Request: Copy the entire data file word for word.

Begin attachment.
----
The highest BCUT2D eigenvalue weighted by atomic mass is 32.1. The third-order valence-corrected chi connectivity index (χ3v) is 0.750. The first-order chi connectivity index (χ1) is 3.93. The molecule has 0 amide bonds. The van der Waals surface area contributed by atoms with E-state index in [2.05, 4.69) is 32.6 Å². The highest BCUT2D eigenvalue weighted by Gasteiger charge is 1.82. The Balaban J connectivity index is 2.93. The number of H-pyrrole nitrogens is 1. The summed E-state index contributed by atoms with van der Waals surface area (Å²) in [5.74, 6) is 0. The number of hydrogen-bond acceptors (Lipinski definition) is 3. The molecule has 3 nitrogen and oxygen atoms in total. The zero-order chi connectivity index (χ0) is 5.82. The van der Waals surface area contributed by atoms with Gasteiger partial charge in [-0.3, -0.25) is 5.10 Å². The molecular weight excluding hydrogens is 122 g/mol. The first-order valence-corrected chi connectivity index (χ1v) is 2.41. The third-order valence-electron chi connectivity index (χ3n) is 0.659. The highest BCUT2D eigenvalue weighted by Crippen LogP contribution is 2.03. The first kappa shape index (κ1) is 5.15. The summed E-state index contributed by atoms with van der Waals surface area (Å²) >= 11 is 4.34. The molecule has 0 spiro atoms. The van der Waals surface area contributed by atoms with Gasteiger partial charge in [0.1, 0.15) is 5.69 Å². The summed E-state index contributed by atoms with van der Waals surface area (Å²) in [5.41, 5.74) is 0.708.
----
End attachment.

The highest BCUT2D eigenvalue weighted by atomic mass is 32.1. The third-order valence-corrected chi connectivity index (χ3v) is 0.750. The first-order chi connectivity index (χ1) is 3.93. The molecule has 0 amide bonds. The van der Waals surface area contributed by atoms with E-state index in [2.05, 4.69) is 32.6 Å². The highest BCUT2D eigenvalue weighted by Gasteiger charge is 1.82. The Balaban J connectivity index is 2.93. The number of H-pyrrole nitrogens is 1. The summed E-state index contributed by atoms with van der Waals surface area (Å²) in [5.74, 6) is 0. The number of hydrogen-bond acceptors (Lipinski definition) is 3. The molecule has 3 nitrogen and oxygen atoms in total. The zero-order chi connectivity index (χ0) is 5.82. The van der Waals surface area contributed by atoms with Gasteiger partial charge in [-0.3, -0.25) is 5.10 Å². The molecular weight excluding hydrogens is 122 g/mol. The first-order valence-corrected chi connectivity index (χ1v) is 2.41. The third-order valence-electron chi connectivity index (χ3n) is 0.659. The highest BCUT2D eigenvalue weighted by Crippen LogP contribution is 2.03. The first kappa shape index (κ1) is 5.15. The summed E-state index contributed by atoms with van der Waals surface area (Å²) >= 11 is 4.34. The molecule has 0 spiro atoms. The van der Waals surface area contributed by atoms with Gasteiger partial charge in [0.1, 0.15) is 5.69 Å². The summed E-state index contributed by atoms with van der Waals surface area (Å²) in [5.41, 5.74) is 0.708.